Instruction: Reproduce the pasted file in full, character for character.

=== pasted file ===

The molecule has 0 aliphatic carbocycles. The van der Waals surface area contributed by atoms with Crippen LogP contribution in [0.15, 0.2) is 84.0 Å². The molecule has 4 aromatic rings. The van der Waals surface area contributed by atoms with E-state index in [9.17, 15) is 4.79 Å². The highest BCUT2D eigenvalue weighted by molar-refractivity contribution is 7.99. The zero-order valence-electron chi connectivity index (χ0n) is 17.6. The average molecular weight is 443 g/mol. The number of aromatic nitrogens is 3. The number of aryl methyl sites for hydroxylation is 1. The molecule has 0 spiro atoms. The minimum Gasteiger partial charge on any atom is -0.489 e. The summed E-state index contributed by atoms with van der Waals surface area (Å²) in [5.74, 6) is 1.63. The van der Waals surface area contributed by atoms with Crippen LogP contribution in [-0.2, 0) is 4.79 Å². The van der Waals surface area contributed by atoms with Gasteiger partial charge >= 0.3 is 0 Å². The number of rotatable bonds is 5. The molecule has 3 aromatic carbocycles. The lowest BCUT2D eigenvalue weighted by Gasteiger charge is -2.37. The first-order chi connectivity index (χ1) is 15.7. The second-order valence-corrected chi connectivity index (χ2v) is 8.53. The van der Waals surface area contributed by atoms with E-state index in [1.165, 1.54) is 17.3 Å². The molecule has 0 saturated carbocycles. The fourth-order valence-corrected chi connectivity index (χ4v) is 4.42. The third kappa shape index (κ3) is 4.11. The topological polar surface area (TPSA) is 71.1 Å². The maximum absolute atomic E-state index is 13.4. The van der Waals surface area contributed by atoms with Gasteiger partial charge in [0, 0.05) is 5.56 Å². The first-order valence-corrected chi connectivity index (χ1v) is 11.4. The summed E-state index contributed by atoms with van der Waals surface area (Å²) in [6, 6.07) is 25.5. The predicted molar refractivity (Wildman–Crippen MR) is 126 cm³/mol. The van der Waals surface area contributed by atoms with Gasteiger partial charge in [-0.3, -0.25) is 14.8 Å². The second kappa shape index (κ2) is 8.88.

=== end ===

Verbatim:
The molecule has 0 aliphatic carbocycles. The van der Waals surface area contributed by atoms with Crippen LogP contribution in [0.15, 0.2) is 84.0 Å². The molecule has 4 aromatic rings. The van der Waals surface area contributed by atoms with E-state index in [9.17, 15) is 4.79 Å². The highest BCUT2D eigenvalue weighted by molar-refractivity contribution is 7.99. The zero-order valence-electron chi connectivity index (χ0n) is 17.6. The average molecular weight is 443 g/mol. The number of aromatic nitrogens is 3. The number of aryl methyl sites for hydroxylation is 1. The molecule has 0 spiro atoms. The minimum Gasteiger partial charge on any atom is -0.489 e. The summed E-state index contributed by atoms with van der Waals surface area (Å²) in [5.74, 6) is 1.63. The van der Waals surface area contributed by atoms with Crippen LogP contribution in [-0.2, 0) is 4.79 Å². The van der Waals surface area contributed by atoms with Gasteiger partial charge >= 0.3 is 0 Å². The number of rotatable bonds is 5. The molecule has 3 aromatic carbocycles. The lowest BCUT2D eigenvalue weighted by Gasteiger charge is -2.37. The first-order chi connectivity index (χ1) is 15.7. The second-order valence-corrected chi connectivity index (χ2v) is 8.53. The van der Waals surface area contributed by atoms with E-state index in [1.165, 1.54) is 17.3 Å². The molecule has 0 saturated carbocycles. The fourth-order valence-corrected chi connectivity index (χ4v) is 4.42. The third kappa shape index (κ3) is 4.11. The topological polar surface area (TPSA) is 71.1 Å². The maximum absolute atomic E-state index is 13.4. The van der Waals surface area contributed by atoms with Gasteiger partial charge in [0, 0.05) is 5.56 Å². The first-order valence-corrected chi connectivity index (χ1v) is 11.4. The summed E-state index contributed by atoms with van der Waals surface area (Å²) in [6, 6.07) is 25.5. The predicted molar refractivity (Wildman–Crippen MR) is 126 cm³/mol. The van der Waals surface area contributed by atoms with Gasteiger partial charge in [-0.3, -0.25) is 14.8 Å². The second kappa shape index (κ2) is 8.88.